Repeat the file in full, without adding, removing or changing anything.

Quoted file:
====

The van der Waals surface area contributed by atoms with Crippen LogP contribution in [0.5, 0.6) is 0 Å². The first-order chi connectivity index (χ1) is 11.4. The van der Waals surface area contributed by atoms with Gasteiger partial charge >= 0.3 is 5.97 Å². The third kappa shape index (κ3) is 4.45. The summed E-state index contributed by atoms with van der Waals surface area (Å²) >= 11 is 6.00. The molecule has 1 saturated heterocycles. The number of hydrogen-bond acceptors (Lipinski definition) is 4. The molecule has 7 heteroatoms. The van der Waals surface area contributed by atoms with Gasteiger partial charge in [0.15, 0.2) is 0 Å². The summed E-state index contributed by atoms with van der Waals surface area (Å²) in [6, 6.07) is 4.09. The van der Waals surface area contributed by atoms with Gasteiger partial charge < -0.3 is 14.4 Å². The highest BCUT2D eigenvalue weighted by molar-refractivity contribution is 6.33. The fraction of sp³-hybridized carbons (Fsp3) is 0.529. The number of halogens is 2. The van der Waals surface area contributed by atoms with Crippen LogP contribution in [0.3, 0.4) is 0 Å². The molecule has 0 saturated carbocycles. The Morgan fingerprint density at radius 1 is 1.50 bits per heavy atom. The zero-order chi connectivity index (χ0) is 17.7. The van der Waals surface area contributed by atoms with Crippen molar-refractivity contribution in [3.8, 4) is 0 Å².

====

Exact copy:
The van der Waals surface area contributed by atoms with Crippen LogP contribution in [0.5, 0.6) is 0 Å². The first-order chi connectivity index (χ1) is 11.4. The van der Waals surface area contributed by atoms with Gasteiger partial charge >= 0.3 is 5.97 Å². The third kappa shape index (κ3) is 4.45. The summed E-state index contributed by atoms with van der Waals surface area (Å²) >= 11 is 6.00. The molecule has 1 saturated heterocycles. The number of hydrogen-bond acceptors (Lipinski definition) is 4. The molecule has 7 heteroatoms. The van der Waals surface area contributed by atoms with Gasteiger partial charge in [0.15, 0.2) is 0 Å². The summed E-state index contributed by atoms with van der Waals surface area (Å²) in [6, 6.07) is 4.09. The van der Waals surface area contributed by atoms with Gasteiger partial charge < -0.3 is 14.4 Å². The highest BCUT2D eigenvalue weighted by molar-refractivity contribution is 6.33. The fraction of sp³-hybridized carbons (Fsp3) is 0.529. The number of halogens is 2. The van der Waals surface area contributed by atoms with Crippen LogP contribution in [0.3, 0.4) is 0 Å². The molecule has 0 saturated carbocycles. The Morgan fingerprint density at radius 1 is 1.50 bits per heavy atom. The zero-order chi connectivity index (χ0) is 17.7. The van der Waals surface area contributed by atoms with Crippen molar-refractivity contribution in [3.8, 4) is 0 Å².